We all know the main contenders for cold and flu medications- they’re the general go to when a bad cold hits. In contrast to the flu, a common cold can be caused by many different types of viruses. The condition is usually harmless and symptoms usually resolve within two weeks. Symptoms include a runny nose, sneezing, and congestion. High fever or severe symptoms are reasons to see a doctor, especially in children. But you can typically expect to treat a cold with over the counter medications and recover quickly.
But what many people don’t know is that many cold medications have a specific symptom they specialize in. So to make it easy, we are going to break down which cold medicine treats a specific symptom the best. That way if you have a persistent cough, you aren’t choosing a medication that is best for runny nose. Keep in mind, that these recommendations are based on symptom management. It is not meant to replace the advice from a healthcare provider. So if you have chronic illnesses or are pregnant, please speak to your doctor about finding the best option for you.
Best Cold Medicine for Coughing (Dry vs. Wet)
Not all coughs are made the same. Depending on what type of cold virus you have, your cough could vary from “wet” to “dry”. A wet, productive cough produces phlegm or mucus from the lungs or sinuses. The cough sounds soupy and may come with a wheezing or rattling sound and tightness in your chest. Doctors do not recommend medicines that suppress a cough for people with a wet cough. The reasoning behind that is because when you are actively trying to cough up the debris from your lungs, that’s your body’s way of getting rid of it. If you don’t cough, it sits there and could cause more trouble. People with a wet cough may take guaifenesin. This is an expectorant that manufacturers claim can help loosen mucus and phlegm. For a dry cough, you could take a cough suppressant such as dextromethorphan. This ingredient is present in many cold and flu medicines. It acts on parts of the brain to stop a person from coughing.
Best Cold Medicine for Runny Nose
This can sometimes be a first indicator of a cold coming on – or it could confuse some people. Allergy sufferers will know better than anybody that a runny nose could be an indicator for many things. If you are uncertain whether or not your runny nose is due to a cold virus or allergy, try an antihistamine first. The bad news for a runny nose paired with a cold is that not many medications can actually fix a runny nose due to a virus. One thing you could try with a runny nose and cold could be topical anticholinergics. Ipratropium bromide 0.03% is a nasal spray and may help reduce a runny nose. However, this medicine requires a prescription from a doctor.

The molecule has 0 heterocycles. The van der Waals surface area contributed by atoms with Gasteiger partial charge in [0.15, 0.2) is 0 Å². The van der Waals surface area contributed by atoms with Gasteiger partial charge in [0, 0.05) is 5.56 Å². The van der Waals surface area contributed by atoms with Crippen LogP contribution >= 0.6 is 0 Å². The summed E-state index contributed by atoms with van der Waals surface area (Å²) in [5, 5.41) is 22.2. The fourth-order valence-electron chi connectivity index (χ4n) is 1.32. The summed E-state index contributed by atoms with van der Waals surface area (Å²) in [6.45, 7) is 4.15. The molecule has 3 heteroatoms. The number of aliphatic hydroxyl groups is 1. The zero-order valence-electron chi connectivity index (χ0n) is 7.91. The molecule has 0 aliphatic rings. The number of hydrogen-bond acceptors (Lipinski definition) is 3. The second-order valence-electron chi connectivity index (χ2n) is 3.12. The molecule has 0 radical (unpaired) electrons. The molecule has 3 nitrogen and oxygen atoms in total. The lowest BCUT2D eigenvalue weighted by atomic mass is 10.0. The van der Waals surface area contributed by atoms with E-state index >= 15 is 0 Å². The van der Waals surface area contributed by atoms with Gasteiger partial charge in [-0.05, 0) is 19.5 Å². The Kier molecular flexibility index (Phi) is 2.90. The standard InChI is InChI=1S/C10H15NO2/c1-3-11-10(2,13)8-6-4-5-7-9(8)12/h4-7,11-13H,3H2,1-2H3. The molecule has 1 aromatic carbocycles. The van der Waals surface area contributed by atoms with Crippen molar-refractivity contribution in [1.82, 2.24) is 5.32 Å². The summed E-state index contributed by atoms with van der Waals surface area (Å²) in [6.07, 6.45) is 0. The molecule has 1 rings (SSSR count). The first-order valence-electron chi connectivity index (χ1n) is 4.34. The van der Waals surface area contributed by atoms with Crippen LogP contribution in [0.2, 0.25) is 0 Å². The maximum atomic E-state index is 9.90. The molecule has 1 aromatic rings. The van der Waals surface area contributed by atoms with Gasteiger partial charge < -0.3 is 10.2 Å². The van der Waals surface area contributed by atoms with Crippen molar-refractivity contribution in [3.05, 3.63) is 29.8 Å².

Best Cold Medicine for Children
The Food and Drug Administrations (FDA) does not recommend OTC medications for children under two years of age. But talking to a doctor about proper dosage for acetaminophen is going to be the safest option for a sick baby. Cold symptoms in toddlers under two years old can feel like a scary ordeal, but a cold typically disappears in their own with time. A cold will typically run its course in a week or two. It becomes a bit easier to treat symptoms when a child is over two years of age. Most of the medications that you find for children will be the general multi-symptom treatment. While it may seem like adult and children medications have the same ingredients, it’s important to remember that the two can be very different. There are special formulations of both of these medicines for children and infants. Avoid giving adult formulations to children of this age to ensure safe dosing. A pharmacist can help a person select a suitable medicine. Dimetapp often sells symptom-specific medication for children specializing in congestion and cough.
Best Cold Medicine for Congestion
Congestion can be maddening. When you get hit with a cold and you’re already miserable, congestion can be truly miserable. You just want to take a deep breath! Well, luckily, there are many OTC medications that specialize in relieving this particular symptom. Topical nasal sprays offer quick relief but may cause rebound congestion with overuse. People should restrict using decongestants to a maximum of three days in a row. Oral decongestants, including pseudoephedrine and phenylephrine, are effective for the short-term relief of nasal congestion. However, some people may experience less than pleasant side effects from decongestants ranging from insomnia to blood pressure issues. Some cold medicines contain other ingredients, such as antihistamines which can have the added benefit of making you fall asleep if you’re particularly miserable.